Several weeks ago, we published a roundup of N150 travel routers. All of the included products were based on "N150" single-stream technology. In that roundup, I thought that we had seen most of the form factors and feature sets that were likely to see in small, travel-oriented routers. But I was wrong.
This time, I'm llooking at two N300 class travel routers, Buffalo's WMR-300 AirStation N300 Wireless Travel Router and NETGEAR's PR2000 Trek N300 Travel Router and Range Extender. Only two routers makes for a mighty small round-up. But when we put the call out to manufacturers for their best-selling products, only two came in for this category.
With prices just slightly higher that the N150 class devices, you'd expect a bump in performance. But as we learned with the N150 routers, for this category, neither price nor performance are likely to be the deciding factors. Instead, ease of setup and feature set will tell you which one to buy.
Both routers are "N300" class, meaning that they support dual-stream 802.11n with a maximum link rate of 300 Mbps in the 40 MHz bandwidth mode and 130 Mbps in the recommended 20 MHz mode. Both routers provide basic routing and connection sharing for wired Ethernet connections as well as an AP (access point) mode. Both connected to the internet by merely plugging an Ethernet cable into my network and plugging them into power.
To help you to sort through key features, I complied the same chart used for the N150 travel routers. The chart should also make it easy to compare the N300 routers to the previously-reviewed N150 routers. Data was derived from product specification sheets, user manuals and, in some cases, contact with product marketing departments.
|Buffalo AirStation WMR-300N||NETGEAR Trek PR2000|
|Form Factor||Matchbook||Soap Bar|
|Power Source||USB built-in cable||USB/AC|
|Included Power supply||N||N/A|
|Included Ethernet cable||Y||N|
|Dimensions (mm)||33 X 33 X 20 (no case)||86 X 86 X 32|
|Weight||49G (1.7 oz) (no case)||179G (6.3 oz)|
|Chipset||Media Tek MT7620N||Media Tek MT7620N|
|Reset button||Y (Pin reset)||Y (Pin reset)|
|Default router address||192.168.13.1||192.168.168.1|
|WPS Pushbutton||Y||N (Software only)|
|WPS Pin Code||Y||Y|
|Wired LAN Port||N||Yes (1 or 2)|
|SSID # (Guest Network)||3 + Guest||1|
|USB port||N||1 (sharing/printing/charging)|
|DHCP Client List||Y||Y|
|QOS||WMM||WMM + Rules|
|UPnP||Y||Y (with table)|
|Included accessories||Snap on storage cover||Micro USB power cable|
Table 1: Feature Table
As you can see from the product collage above, the N300 travel routers come in two slightly different form factors than the N150 devices. The Buffalo AirStation WMR-300 is a two piece design that I call a "match book" style. The router itself only measures 1.25" X 1.25" X 0.79". It's powered by a built-in USB "pig tail" that you can connect to a USB power supply or to a USB port on a laptop. The maximum power consumption is 4.95W, so it's just below the 0.5 amp rating of a standard USB port.
A convenient snap-on case allows for storage of the included 23" flat Ethernet cable. On the front of the WMR-300 you'll find two LED indicators as well as an AOSS / WPS button. The internet Access LED shows whether (solid green) or not (blinking green) you're connected to the Internet. The Power LED is a multi-color LED that can show you, using color and blink sequences, diagnostic information. You can decode the various colors and blink sequences in the instruction manual which you can download here. Bottom line - if you see two solid green LEDs, the WMR-300 is working properly and is connected to the Internet.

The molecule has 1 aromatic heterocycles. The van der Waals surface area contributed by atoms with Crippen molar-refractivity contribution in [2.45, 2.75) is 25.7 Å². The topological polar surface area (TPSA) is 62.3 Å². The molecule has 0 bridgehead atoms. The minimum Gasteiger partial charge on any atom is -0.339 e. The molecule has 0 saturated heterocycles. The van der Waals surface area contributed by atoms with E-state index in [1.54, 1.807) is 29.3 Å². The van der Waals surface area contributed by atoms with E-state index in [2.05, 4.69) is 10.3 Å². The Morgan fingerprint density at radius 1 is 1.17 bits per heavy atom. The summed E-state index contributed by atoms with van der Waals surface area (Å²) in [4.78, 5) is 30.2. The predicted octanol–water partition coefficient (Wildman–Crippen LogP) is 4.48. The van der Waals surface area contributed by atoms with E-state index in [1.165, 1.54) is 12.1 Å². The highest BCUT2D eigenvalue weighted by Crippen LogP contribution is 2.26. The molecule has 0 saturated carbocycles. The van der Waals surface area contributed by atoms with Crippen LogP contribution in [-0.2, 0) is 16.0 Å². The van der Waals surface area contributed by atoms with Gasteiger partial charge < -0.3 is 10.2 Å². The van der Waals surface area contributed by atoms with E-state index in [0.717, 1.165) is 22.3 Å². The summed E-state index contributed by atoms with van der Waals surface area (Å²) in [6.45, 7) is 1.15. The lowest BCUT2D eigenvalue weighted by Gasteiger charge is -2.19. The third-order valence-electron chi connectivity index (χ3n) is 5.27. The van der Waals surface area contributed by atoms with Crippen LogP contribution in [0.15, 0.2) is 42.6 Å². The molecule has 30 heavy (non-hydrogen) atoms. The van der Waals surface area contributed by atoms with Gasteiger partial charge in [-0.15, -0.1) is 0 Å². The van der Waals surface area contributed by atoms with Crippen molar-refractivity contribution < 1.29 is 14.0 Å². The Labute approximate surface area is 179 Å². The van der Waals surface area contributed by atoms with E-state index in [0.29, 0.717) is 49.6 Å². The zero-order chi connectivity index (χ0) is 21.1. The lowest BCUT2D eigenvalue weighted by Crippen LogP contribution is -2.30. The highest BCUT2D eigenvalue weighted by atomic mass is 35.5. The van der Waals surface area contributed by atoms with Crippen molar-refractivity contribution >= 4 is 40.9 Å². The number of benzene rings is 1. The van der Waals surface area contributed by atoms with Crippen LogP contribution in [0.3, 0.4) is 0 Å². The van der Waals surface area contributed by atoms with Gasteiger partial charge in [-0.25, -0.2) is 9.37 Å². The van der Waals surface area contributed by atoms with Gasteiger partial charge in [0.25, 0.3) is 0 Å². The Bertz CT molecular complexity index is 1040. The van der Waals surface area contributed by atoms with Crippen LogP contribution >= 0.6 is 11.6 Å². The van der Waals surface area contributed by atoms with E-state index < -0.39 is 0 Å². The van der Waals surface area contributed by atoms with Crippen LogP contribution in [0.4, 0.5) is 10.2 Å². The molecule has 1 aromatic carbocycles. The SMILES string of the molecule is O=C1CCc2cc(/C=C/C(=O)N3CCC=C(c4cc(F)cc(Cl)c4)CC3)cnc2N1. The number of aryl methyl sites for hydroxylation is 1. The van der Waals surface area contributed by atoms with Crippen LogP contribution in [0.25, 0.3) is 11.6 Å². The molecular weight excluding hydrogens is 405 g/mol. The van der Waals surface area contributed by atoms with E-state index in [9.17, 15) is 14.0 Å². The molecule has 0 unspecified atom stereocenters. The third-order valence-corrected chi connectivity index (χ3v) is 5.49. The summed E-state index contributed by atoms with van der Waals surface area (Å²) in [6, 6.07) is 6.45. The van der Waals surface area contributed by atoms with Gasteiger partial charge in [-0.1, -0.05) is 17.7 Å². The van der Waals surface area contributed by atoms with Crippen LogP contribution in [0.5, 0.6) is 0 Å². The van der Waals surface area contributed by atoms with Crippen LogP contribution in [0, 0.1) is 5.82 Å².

The AOSS (AirStation One-Touch Secure System) allows you to securely connect to AOSS-enabled wireless clients and doubles as a WPS (Wi-Fi Protected Setup) button. On the bottom, you'll find the 10/100 Ethernet port that is used either for your wired WAN or Bridged connection as well as a pin reset hole.
Buffalo WMR-300 router and case
The NETGEAR PR2000 uses a modified "wall wart" form factor. Not only can you plug it into AC power, you can also power it using the included Micro USB cable. The PR2000 also features an antenna that you can rotate for better range.
On the front panel, there are individual single color LEDs for power, Internet Wi-Fi and USB. There are no complicated blinking diagnostic sequences. Four solid green indicators shows that everything is working and that a USB device has been recognized. You can download the User Guide here.
On the top of the unit, there's a three position "Internet Via" slide switch. The center position is off (recommended position when plugging in). The other two positions let you select whether you'll be using a wired or a wireless connection for your Internet connection.
The image below, taken from the PR2000 user guide, shows the rear of the product with its two 10/100 Ethernet ports. In the Wired Internet position the device acts as a standard router. You plug your WAN connection into the blue Internet/LAN port. The yellow port gives you a standard 10/100 Mbps wired LAN connection. When the switch is in the Wireless position, the blue port becomes a second wired LAN port.
NETGEAR PR2000 rear panel callout
The rear of the device has a USB port that can be used for file sharing, print sharing, or for charging USB-powered mobile devices. The maximum power supplied by the USB port is 900 mA at 5 VDC - just shy of the 1 A required by some of the higher powered USB devices.
You can access files stored on the inserted USB storage device through the network neighborhood, via HTTP or FTP (disabled by default). For printer sharing, you'll need to download and install the ReadySHARE printer utility available here. Also on the rear panel, there's a PIN reset that you can use to return the device to factory defaults.